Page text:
“The school’s principal got on the bus and said, ‘We couldn’t ask for more. The Y are true partners and what they are doing matters,’ ” says Marshall. “Then, they pulled us up to the flea market (space), and said, ‘Here is our dream.’”
The dream included a mixed-use site with affordable housing, a school, health care options, and access to nutritious food.
“They just went, ‘Wow. What would it look like for that to happen in Raleigh?’” Baker recalls.
That’s when the Promise Project was born. Baker is now in charge of effectively threading together resources, so that no single organization has too much on its shoulders. She believes the project has the potential to radically change the face of Southeast Raleigh, her home.
A half-mile away, the new location of PAVE Charter School is ready to welcome 230 students at the conclusion of summer break. A replication of a charter school that opened 8 years ago in Red Hook, Brooklyn, PAVE’s mission is simple: To help all elementary students prepare to thrive in competitive high schools and four-year colleges.
“We spoke to community members, and we looked at how students of color and students from low-income families were performing in traditional public schools,” says Ariana Kanwit, principal at PAVE. “While, on the whole, Wake County schools do very well, when you look at specific data, there’s a huge need.”
Kanwit has worked in elementary schools for the last 15 years, including traditional public schools and a bilingual school in the Bronx. For three years, she served as a dean at PAVE in Brooklyn before opening the Southeast Raleigh charter this year.
“I have a deep knowledge of how we do things and why we do them,” she says. “We have an enormously strong, inspired team. Every teacher here is incredibly invested in our kids.”
The school opened this year with 120 kindergarten and first-grade students. Because they’ve fulfilled their recruitment targets, next year PAVE will nearly double in size.
To accommodate the influx of new students, the school will relocate over the summer to the former Upper Room Christian Academy, near Southeast Raleigh High School. In addition to extra classroom space, the move also brings a gymnasium and auditorium, soccer fields and science labs.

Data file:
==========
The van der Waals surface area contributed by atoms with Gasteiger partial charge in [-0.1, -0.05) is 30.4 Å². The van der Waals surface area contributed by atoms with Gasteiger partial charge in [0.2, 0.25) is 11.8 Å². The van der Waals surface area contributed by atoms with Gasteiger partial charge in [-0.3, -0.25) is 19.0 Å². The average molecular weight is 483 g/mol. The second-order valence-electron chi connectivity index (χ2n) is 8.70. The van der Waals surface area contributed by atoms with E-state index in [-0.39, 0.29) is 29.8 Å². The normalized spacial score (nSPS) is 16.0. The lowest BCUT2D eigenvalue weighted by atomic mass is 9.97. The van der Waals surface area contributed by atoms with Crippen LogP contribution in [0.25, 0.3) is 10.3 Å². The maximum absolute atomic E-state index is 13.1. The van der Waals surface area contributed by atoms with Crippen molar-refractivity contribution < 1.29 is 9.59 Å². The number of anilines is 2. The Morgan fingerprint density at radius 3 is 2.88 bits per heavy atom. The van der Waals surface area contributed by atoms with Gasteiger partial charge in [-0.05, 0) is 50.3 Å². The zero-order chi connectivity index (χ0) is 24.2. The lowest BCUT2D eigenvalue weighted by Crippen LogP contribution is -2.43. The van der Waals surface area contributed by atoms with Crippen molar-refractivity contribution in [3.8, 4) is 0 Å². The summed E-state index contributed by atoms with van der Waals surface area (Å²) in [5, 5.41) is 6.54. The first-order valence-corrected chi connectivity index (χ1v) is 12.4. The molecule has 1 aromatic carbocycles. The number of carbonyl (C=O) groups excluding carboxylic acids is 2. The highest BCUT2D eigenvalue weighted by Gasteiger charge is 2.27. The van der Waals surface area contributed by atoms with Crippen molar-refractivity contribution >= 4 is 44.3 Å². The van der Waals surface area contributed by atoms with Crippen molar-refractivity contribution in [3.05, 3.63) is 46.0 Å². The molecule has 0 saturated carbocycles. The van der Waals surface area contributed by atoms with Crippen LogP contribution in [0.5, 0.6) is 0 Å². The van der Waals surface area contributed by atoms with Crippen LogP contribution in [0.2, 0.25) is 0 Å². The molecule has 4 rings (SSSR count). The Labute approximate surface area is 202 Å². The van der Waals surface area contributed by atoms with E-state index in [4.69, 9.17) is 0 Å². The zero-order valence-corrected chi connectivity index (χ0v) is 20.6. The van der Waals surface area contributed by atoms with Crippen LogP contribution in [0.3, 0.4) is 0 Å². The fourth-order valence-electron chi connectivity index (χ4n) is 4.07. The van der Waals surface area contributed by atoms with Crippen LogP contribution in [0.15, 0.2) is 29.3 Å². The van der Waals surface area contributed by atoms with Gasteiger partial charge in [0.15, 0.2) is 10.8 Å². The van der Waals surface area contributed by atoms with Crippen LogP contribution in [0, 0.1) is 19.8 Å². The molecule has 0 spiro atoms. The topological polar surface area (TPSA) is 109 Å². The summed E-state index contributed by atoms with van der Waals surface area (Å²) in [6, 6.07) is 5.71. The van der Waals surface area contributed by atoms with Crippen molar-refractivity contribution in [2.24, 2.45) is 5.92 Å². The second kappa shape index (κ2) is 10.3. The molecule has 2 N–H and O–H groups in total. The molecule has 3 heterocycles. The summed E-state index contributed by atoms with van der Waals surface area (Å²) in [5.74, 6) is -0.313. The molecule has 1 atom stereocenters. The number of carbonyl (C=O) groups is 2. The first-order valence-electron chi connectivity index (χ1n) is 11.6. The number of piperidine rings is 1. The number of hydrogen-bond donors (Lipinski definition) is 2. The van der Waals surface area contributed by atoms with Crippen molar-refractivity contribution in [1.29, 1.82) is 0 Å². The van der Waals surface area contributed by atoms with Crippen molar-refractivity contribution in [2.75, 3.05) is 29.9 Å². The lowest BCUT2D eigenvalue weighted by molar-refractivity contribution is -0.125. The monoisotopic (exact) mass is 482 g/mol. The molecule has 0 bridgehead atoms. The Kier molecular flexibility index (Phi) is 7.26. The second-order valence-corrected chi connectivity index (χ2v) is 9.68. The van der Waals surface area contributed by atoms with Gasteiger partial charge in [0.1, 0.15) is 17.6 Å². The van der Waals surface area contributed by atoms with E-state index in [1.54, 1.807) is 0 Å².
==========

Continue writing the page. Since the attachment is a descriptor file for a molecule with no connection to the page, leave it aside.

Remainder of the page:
Kanwit says PAVE’s recruiting was exclusively focused on Southeast Raleigh, which meant knocking on doors, speaking in local churches, and partnering with local day cares and organizations like the Boys & Girls Club. Kanwit pitches a rigorous curriculum, warm environment, and a commitment to offer free transportation and breakfast, lunch, and snack to every student, regardless of income.
“We work closely with the Promise Project, and we are honored to be sitting next to so many leaders in the community doing transformational work,” says Kanwit. “Education doesn’t solve things, health doesn’t solve things, housing doesn’t solve things, faith-based organizations don’t solve things. None of us can make change in a silo. None of us can be successful unless we’re all successful.”
Like a beacon
Across the street from the Y’s future home, a freshly constructed 35,000 square-foot facility rises off of Rock Quarry Road like a beacon. It’s the new location of Advance Community Health, another organization that’s working to engage and provide for Southeast Raleigh.
The community health center aims to get patients proactively involved in their own health care. Advance Community Health provides access to care regardless of means, and includes adult medicine, pediatrics, dental care, senior care, and a pharmacy under one roof. It’s a massive upgrade to the facility the organization has held on Tarboro Street since 1972, and involves a complete change in the scope of the work they do as well.
“We used to treat the people that walked through our door, and we only treated what they brought in our door,” says Penny Washington, chief executive officer of the organization. “Health care has changed, and the community is demanding more. It’s a different level of responsibility we’ve taken on.”